'The Life Of David Gale' is a polemic against the death penalty. It raises, and then answers, the question of 'What if someone executed by the state is actually innocent?' But the viewer finds out all the information only in bits and pieces, that is, at the same rate as the main character, Bitsy (Kate Winslett). She's a big-time magazine reporter who gets chosen for the exclusive rights to interview former philosophy professor David Gale, during his last three days on Death Row.
We, the viewers, get to witness her initial skepticism about the innocence of someone who was accused of rape and murder, and then convicted by three courts. She agrees to do the interview because they have appealed to her pride, as someone suitably high-profile who has proven that she will maintain confidentiality of sources (by going to jail). So she listens to the Gale (played by Kevin Spacey) unfold his story, and it's not pretty.
'Bend It Like Beckham' is this year's 'My Big Fat Greek Wedding.' It's about a girl growing up in a very ethnic family, and how she struggles to honor her roots and yet find some independence. She's not perfect, but she's likable because she's so passionate. And she tries so hard. And while she cannot bend the world to her point of view, she can at least decide what to embrace and what to refrain from embracing (Ecclesiastes 3), and in the process discover something of who she is.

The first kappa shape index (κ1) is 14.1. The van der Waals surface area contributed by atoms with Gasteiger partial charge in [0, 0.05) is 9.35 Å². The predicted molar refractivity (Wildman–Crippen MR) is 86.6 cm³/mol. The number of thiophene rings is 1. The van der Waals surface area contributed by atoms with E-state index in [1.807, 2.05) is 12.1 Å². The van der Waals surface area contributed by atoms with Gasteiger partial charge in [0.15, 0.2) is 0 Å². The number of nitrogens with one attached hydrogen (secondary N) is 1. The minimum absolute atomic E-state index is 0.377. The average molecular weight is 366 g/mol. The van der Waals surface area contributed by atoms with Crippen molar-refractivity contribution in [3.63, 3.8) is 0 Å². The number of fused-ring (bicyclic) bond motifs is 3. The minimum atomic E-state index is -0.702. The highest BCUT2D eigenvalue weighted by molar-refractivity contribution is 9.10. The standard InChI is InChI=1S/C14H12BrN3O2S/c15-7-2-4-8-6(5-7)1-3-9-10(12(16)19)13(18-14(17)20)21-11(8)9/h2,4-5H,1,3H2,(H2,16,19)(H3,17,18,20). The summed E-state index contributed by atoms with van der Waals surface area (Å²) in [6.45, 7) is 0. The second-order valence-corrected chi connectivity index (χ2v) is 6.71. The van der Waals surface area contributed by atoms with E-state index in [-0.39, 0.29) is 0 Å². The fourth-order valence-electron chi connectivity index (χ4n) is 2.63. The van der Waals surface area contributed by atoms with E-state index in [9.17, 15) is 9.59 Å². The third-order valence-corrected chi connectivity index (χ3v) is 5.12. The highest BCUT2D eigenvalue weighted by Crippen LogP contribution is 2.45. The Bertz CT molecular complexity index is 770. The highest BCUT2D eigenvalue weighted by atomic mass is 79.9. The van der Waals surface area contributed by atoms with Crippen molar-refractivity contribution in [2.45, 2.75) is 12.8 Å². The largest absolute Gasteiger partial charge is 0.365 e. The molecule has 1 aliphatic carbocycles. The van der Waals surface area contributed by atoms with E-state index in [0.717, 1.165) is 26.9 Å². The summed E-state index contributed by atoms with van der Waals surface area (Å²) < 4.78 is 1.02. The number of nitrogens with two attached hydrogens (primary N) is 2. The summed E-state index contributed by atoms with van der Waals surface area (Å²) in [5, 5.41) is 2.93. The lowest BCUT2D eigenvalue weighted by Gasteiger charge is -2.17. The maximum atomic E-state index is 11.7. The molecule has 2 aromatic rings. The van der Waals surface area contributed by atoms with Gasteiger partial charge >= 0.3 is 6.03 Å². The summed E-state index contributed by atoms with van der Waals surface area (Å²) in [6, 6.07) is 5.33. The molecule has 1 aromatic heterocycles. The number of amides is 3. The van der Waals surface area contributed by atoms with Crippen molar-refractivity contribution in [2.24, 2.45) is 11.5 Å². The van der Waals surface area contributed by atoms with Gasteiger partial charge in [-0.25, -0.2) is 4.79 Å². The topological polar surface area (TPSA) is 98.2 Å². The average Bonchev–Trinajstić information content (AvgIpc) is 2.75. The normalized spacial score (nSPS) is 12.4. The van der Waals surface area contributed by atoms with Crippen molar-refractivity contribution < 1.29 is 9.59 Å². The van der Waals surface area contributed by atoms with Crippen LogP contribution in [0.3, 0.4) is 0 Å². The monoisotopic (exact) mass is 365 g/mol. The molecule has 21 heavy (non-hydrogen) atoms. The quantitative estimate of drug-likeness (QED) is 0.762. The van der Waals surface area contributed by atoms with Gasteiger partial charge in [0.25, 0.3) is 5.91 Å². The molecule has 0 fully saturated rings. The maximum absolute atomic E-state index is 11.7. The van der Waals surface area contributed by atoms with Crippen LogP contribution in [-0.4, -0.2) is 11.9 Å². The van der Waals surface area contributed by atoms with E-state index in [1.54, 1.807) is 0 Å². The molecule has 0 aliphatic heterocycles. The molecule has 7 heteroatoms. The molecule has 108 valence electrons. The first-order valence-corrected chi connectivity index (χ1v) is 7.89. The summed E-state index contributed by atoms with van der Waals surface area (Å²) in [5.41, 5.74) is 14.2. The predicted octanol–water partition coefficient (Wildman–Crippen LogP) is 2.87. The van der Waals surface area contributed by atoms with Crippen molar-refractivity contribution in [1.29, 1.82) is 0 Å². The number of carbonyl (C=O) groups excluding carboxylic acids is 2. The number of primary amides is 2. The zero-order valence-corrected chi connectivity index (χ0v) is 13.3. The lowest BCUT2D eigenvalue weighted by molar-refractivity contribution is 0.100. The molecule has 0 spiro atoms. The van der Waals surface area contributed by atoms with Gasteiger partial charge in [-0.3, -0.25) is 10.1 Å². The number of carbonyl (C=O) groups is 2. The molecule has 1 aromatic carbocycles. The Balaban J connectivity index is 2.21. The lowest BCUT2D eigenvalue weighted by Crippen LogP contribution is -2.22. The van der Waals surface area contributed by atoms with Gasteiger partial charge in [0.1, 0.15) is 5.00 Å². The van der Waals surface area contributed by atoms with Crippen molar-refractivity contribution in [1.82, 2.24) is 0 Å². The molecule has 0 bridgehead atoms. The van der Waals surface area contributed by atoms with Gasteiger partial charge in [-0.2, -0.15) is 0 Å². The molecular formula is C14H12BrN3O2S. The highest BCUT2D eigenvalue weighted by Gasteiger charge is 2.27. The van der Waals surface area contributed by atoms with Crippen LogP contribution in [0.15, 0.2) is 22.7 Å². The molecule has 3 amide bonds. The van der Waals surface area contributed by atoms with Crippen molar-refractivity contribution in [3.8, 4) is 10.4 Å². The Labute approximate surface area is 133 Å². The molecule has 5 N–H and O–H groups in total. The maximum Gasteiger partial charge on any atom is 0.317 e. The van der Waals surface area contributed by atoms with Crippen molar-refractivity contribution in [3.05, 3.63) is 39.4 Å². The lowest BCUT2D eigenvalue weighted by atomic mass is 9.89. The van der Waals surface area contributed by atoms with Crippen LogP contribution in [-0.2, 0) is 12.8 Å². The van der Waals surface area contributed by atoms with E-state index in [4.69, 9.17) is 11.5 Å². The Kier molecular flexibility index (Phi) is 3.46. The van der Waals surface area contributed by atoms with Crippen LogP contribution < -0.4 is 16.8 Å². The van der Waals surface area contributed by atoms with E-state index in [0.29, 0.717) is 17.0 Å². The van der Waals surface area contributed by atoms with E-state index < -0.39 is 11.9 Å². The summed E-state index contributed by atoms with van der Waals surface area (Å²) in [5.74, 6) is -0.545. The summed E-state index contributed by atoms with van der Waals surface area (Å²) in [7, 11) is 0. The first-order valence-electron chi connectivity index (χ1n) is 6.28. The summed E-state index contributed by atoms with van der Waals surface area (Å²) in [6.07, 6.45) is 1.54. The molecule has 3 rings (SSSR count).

There are several refreshing elements to this film for the American moviegoer. First, it does not adhere to some of the silly Hollywood rules about what is glamorous. The lead character, 'Jess' Bhamra (Parminder K. Nagra), is neither tall nor skinny nor blonde nor blue-eyed; though her friend, Jules Paxton (Keira Knightly), is all those things. What the two girls have in common is a gift for soccer. Jess has just been playing 'football' with (guy) friends in the public park near her house. Jules is playing on a women's team. When she spots Jess' skill, she invites Jess to be on the women's team, as well. The coach, Joe (Jonathan Rhys-Meyers), is skeptical until he sees Jess play. And then he is ecstatic. And so is she, because she didn't realize how good she was until now.